Author Archives: J.P. Van Alstyne

Effective Supplements, Productivity, Aerobic Capacity

What is the best way to get all your vitamins and minerals? A nutrient dense diet or supplementation? 

Hopefully this is a no-brainer but just to be clear it’s more important to have a nutrient dense diet and use supplements to mitigate any dietary deficiencies.

 

For example…

When I was training for my 50-mile trail run at Bear Mountain, NY I was solely dedicated to covering mileage and eating super clean. This worked for awhile but burnout became inevitable. I cut my mileage in half during the week and looked towards taking supplements that what speed up recovery and increase focus. 

 

I took a combination of fish oil, adaptogens and vitamin C two months prior to running the race and felt a substantial increase in aerobic capacity and motivation towards training. The most exciting part was that I became more productive at F.A.S. Training. Similar to the Energizer Bunny. To this day I still take these supplements for two months at a time with two months off. 

 

Fish Oil 

Nordic Naturals – Omega-3, Cognition, Heart Health, and Immune Support, 120 Soft Gels

Has shown to:

-decrease anxiety caused by daily stress and training

-prolong endurance during exercise

-decrease cortisol, a catabolic hormone that can be raised due to stress and training

-anti-oxidant, which prevents the breakdown of cells in the body

 

Adaptogens 

Pure Encapsulations – Energy Xtra – Energy-Promoting Adaptogen Formula* – 60 Capsules

This product has a potent blend of adaptogens that enhance stamina and reduce fatigue. It contains ashwagandha, Asian ginseng, eleuthero and rhodiola which all have shown to help the body adapt to stress. This is by far my favorite mix of energy boosting supplements that help my productivity at work and aerobic capacity during training. It’s not a stimulant either so it won’t give you a crash or make you feel jittery.

 

Vitamin C

Thorne Research – Vitamin C w/ Flavonoids – Pure Ascorbic Acid Supplement with Citrus Bioflavonoids (Rutin, Hesperidin, and Quercetin) – 180 Capsules

Has shown to:

-decrease muscle damage and soreness from training

-decrease fatigue in conjunction with exercise

-preservation of bone mineral density

-aids in the absorption of iron and creation of red blood cells

 

How and when do I take these? 

Take the prescribed amount written on the each label 30 minutes after eating breakfast.

 

J.P. Van Alstyne
Head Strength Coach at F.A.S. Training Inc.
J.P. has his Bachelor of Science degree from University of Rhode Island where he primarily focused on exercise science and sports nutrition. He is also a Certified Strength and Conditioning Specialist by The National Strength and Conditioning Association. His athletic background ranges from high school track and field to collegiate rugby where he was the URI Men’s Rugby Captain.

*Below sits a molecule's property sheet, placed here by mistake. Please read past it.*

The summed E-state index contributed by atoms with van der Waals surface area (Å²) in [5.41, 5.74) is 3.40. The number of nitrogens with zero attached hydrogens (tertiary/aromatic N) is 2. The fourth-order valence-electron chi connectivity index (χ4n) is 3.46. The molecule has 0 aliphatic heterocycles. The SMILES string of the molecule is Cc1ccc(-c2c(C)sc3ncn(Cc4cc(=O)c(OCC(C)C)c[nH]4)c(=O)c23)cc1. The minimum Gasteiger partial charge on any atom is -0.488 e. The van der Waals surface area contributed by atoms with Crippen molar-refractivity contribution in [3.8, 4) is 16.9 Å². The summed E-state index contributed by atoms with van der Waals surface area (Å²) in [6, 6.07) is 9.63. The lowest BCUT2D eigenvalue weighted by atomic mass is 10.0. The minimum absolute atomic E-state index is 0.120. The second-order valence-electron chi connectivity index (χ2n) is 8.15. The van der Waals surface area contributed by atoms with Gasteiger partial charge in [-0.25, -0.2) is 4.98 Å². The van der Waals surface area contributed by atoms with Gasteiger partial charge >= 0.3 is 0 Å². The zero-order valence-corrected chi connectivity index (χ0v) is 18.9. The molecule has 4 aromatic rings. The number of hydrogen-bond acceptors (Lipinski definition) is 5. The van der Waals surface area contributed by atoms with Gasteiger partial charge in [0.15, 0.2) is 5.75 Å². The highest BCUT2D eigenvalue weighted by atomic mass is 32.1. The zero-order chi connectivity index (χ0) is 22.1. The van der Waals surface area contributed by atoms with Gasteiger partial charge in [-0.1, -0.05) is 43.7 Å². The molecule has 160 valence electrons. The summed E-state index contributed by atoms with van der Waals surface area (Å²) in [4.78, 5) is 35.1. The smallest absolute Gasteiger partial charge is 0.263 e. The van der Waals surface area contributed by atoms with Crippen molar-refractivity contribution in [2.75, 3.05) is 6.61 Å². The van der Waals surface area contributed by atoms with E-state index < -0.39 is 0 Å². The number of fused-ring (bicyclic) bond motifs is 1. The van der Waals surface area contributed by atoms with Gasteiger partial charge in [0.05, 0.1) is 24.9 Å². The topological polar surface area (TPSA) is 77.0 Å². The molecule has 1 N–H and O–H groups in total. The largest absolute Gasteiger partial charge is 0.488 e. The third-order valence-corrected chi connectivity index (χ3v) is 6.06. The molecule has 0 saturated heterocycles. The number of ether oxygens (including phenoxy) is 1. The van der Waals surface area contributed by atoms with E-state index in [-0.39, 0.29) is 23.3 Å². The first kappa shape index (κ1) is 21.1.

He has trained many different clients ranging from youth athletes, Division 1 athletes, amputees, military personnel and fitness enthusiasts. He has mentored under Dr. Frank Welling training philosophies at F.A.S. Training Inc. and now is full-time strength coach. He has also shadowed physical therapists and has been to multiple seminars to stay in touch with the evolving fitness industry. His main goal in training others is to give them an advantage among others in work capacity, mental toughness, nutrition and how to apply it to every aspect of life.



J.P. strongly believes that knowledge is gained from experience and to truly master something you must live it. Living by this code he has competed in multiple races such as The Toughmudder, Spartan Beast, GoRuck Challenge, 50 Mile Gore-Tex North Face Endurance Trail Run, Rev3 26hour Adventure Race in the Shenandoah Mountains, NYC East River Swim and trekked Mt. Elbert (14,439), Colorado in December during a blizzard.

For High-Octane Performance Follow The 6/1 Rule

 

Eating healthy seven days of the week is ideal but can also be a recipe for breakdown. Nobody’s perfect, and eating healthy around the clock can make you feel overwhelmed.

 

It’s easier to eat healthy six days a week and will still have an impact on body composition and performance. If you pick one day to splurge this will help prevent getting derailed. Also, after eating healthy for six days you might find that your favorite treats aren’t so good anymore.

 

TO FUEL UP CHOW ON THESE FOODS

 

[two_column_block style=”1″] [content1]

SIX DAYS A WEEK

As much as you want:

  • Vegetables
  • Fruits
  • Natural nut butters
  • Lean jerky
  • Coconut oil and extra virgin olive oil
  • Lentils
  • Whole grains, oatmeal, quinoa, amaranth, brown rice
  • Whole Eggs
  • Fish, mackerel, salmon
  • Greek yogurt
  • Lean meat, chicken, beef and pork
  • Unprocessed nuts

[/content1] [content2]

ONE DAY A WEEK

Not so often:

  • Fast food
  • Chips
  • Deep fried food
  • Soda
  • Bacon
  • Sugary cereals
  • Alcohol
  • Backed goods high in sugar
  • Cheese
  • Ice cream
  • Candy bars
  • Juice high in sugar

[/content2] [/two_column_block]

 

10 CONDITIONING TIPS

 

Use this list to ensure you stay strong and fast all game long. Don’t ride the bench! Get in shape now!

 

  • PERFORM FARMERS WALK BEFORE YOU RUN